How To Teach a Moral In a Short Story

July 21, 2016
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creating a fictional world

“If the story-tellers could ha’ got decency and good morals from true stories, who’d have troubled to invent parables?” – Thomas Hardy, Under the Greenwood Tree

Do all stories convey a moral?

Stories, well most of them, are designed to relay a message about the thoughts and feelings of an author regarding a certain issue. I guess, to some extent, every story has a moral, whether hidden, cryptic, implied, or preachy, because every story wants to tell you something. Every story wants to give you a message, a little bit of wisdom, so that you might learn and become enlightened by it. Think about it; from the simplest children’s book to the most complex novel ever written, all of those stories relay messages about courage, love, faith, right and wrong, or how not to do things. Even the comedic books, although sometimes mostly gibberish, can relay the moral to not take life too seriously. So, yes, morals can be found in any story, I think.

How to write a short story with a moral

So, how do you write a short story with a moral? It’s really very simple. First off, know what you’re going to write about. The moral of a story usually revolves around the story’s theme. The theme is the element of the story which carries the central idea, motif, or belief in a story. It permeates the entire story and persists throughout the narrative. So, figure out what your theme is and you’ll more easily find your moral. Remember that the theme is different from the moral. For example, the theme of the Harry Potter and the Sorcerer’s Stone is courage, while the moral of the story could be “Strive to be brave enough to stand up for what is right and for what you believe in.” See?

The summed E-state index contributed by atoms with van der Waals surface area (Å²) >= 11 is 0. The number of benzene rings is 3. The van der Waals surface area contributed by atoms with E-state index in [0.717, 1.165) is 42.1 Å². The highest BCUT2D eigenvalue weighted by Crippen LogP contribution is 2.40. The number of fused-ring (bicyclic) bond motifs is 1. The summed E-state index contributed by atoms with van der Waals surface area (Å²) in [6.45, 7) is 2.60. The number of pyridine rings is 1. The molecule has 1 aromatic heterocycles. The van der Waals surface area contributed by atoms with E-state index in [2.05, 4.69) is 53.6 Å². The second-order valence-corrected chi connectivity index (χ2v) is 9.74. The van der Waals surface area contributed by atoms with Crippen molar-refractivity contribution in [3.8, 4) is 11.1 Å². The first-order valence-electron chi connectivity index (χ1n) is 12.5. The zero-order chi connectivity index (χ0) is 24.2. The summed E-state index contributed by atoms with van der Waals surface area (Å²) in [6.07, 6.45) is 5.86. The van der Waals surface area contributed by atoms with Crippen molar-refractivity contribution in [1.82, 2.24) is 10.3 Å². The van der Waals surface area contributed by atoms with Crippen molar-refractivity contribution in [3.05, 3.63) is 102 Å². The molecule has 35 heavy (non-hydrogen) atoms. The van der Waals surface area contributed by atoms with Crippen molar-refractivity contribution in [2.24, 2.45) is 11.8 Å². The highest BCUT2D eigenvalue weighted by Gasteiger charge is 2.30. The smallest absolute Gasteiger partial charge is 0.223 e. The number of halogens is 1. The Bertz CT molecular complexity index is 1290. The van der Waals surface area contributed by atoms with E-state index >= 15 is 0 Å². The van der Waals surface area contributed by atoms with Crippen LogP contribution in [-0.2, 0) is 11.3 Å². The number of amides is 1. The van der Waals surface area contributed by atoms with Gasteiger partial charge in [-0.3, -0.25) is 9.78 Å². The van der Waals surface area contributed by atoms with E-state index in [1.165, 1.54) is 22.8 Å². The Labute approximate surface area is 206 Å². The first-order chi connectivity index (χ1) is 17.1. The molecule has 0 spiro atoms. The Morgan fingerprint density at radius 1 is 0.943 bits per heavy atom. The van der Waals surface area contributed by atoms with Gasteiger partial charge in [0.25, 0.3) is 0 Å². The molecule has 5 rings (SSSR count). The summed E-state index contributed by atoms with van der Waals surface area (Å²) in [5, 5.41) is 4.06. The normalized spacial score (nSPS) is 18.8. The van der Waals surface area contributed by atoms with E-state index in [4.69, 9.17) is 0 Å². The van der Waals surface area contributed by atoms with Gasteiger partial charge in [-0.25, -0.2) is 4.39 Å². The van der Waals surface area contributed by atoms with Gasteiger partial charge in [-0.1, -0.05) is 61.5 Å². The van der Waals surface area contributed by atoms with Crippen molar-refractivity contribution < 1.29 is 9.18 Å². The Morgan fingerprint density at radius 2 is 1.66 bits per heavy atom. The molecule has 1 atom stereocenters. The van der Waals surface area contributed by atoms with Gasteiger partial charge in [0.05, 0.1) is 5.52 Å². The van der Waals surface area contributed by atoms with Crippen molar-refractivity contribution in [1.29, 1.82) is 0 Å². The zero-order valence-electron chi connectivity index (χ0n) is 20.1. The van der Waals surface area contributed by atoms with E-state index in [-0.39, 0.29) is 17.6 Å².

How should you present the moral?

Also, think about how you want to relay the message or moral. Do you want to go the preachy route and have the moral so in-your-face that the reader is spoon-fed? Should the moral be implied, hidden, or adaptable? Once you’ve decided on all that, it becomes easier to paint the story fluidly with the moral intertwined. Don’t worry so much about making the moral come out because it usually does on its own.

Honestly, having a specific moral in mind helps, but doesn’t truly matter much, because every reader has his own take-away from every story. Probably the best and simplest moral that people can get from any story is just the capacity to empathize with others, to care about the characters and their feelings. With that, it becomes apparent that an excessively preachy style is not necessary.


Just write your story out with all your heart and soul. Make it fun and create characters that people can relate to and care about. In the end, if you’ve done your job well, your message will simply leap off the page, whether the reader realizes it or not, and he will become a better person as a result. So, just let it all flow and don’t worry about it. Someone will get it. Just write.

Happy writing!

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